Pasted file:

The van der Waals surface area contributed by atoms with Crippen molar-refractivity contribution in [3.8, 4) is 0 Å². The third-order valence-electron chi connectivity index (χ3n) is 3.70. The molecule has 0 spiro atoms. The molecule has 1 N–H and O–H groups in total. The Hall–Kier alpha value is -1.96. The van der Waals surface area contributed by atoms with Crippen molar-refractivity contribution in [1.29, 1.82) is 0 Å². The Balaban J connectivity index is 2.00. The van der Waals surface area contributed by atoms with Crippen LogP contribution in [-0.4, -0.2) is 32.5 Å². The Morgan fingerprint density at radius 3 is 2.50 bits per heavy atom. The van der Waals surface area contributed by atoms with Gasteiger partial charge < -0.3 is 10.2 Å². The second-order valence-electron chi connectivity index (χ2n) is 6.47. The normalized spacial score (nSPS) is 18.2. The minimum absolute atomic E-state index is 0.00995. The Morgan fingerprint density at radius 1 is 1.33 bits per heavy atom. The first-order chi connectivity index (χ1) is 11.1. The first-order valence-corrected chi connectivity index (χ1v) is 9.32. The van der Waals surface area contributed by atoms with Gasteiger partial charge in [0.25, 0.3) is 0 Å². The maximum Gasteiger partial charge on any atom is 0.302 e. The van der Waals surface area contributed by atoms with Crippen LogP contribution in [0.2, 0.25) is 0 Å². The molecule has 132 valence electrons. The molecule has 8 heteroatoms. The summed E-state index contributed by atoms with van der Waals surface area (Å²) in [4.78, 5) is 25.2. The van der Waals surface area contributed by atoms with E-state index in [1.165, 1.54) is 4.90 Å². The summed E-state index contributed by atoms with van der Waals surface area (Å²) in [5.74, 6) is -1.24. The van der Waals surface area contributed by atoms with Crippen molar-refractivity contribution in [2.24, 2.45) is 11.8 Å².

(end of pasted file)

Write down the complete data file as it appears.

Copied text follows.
The van der Waals surface area contributed by atoms with Crippen molar-refractivity contribution in [3.8, 4) is 0 Å². The third-order valence-electron chi connectivity index (χ3n) is 3.70. The molecule has 0 spiro atoms. The molecule has 1 N–H and O–H groups in total. The Hall–Kier alpha value is -1.96. The van der Waals surface area contributed by atoms with Crippen molar-refractivity contribution in [1.29, 1.82) is 0 Å². The Balaban J connectivity index is 2.00. The van der Waals surface area contributed by atoms with Crippen LogP contribution in [-0.4, -0.2) is 32.5 Å². The Morgan fingerprint density at radius 3 is 2.50 bits per heavy atom. The van der Waals surface area contributed by atoms with Gasteiger partial charge < -0.3 is 10.2 Å². The second-order valence-electron chi connectivity index (χ2n) is 6.47. The normalized spacial score (nSPS) is 18.2. The minimum absolute atomic E-state index is 0.00995. The Morgan fingerprint density at radius 1 is 1.33 bits per heavy atom. The first-order chi connectivity index (χ1) is 11.1. The first-order valence-corrected chi connectivity index (χ1v) is 9.32. The van der Waals surface area contributed by atoms with Gasteiger partial charge in [0.25, 0.3) is 0 Å². The maximum Gasteiger partial charge on any atom is 0.302 e. The van der Waals surface area contributed by atoms with Crippen LogP contribution in [0.2, 0.25) is 0 Å². The molecule has 132 valence electrons. The molecule has 8 heteroatoms. The summed E-state index contributed by atoms with van der Waals surface area (Å²) in [4.78, 5) is 25.2. The van der Waals surface area contributed by atoms with E-state index in [1.165, 1.54) is 4.90 Å². The summed E-state index contributed by atoms with van der Waals surface area (Å²) in [5.74, 6) is -1.24. The van der Waals surface area contributed by atoms with Crippen molar-refractivity contribution in [2.24, 2.45) is 11.8 Å².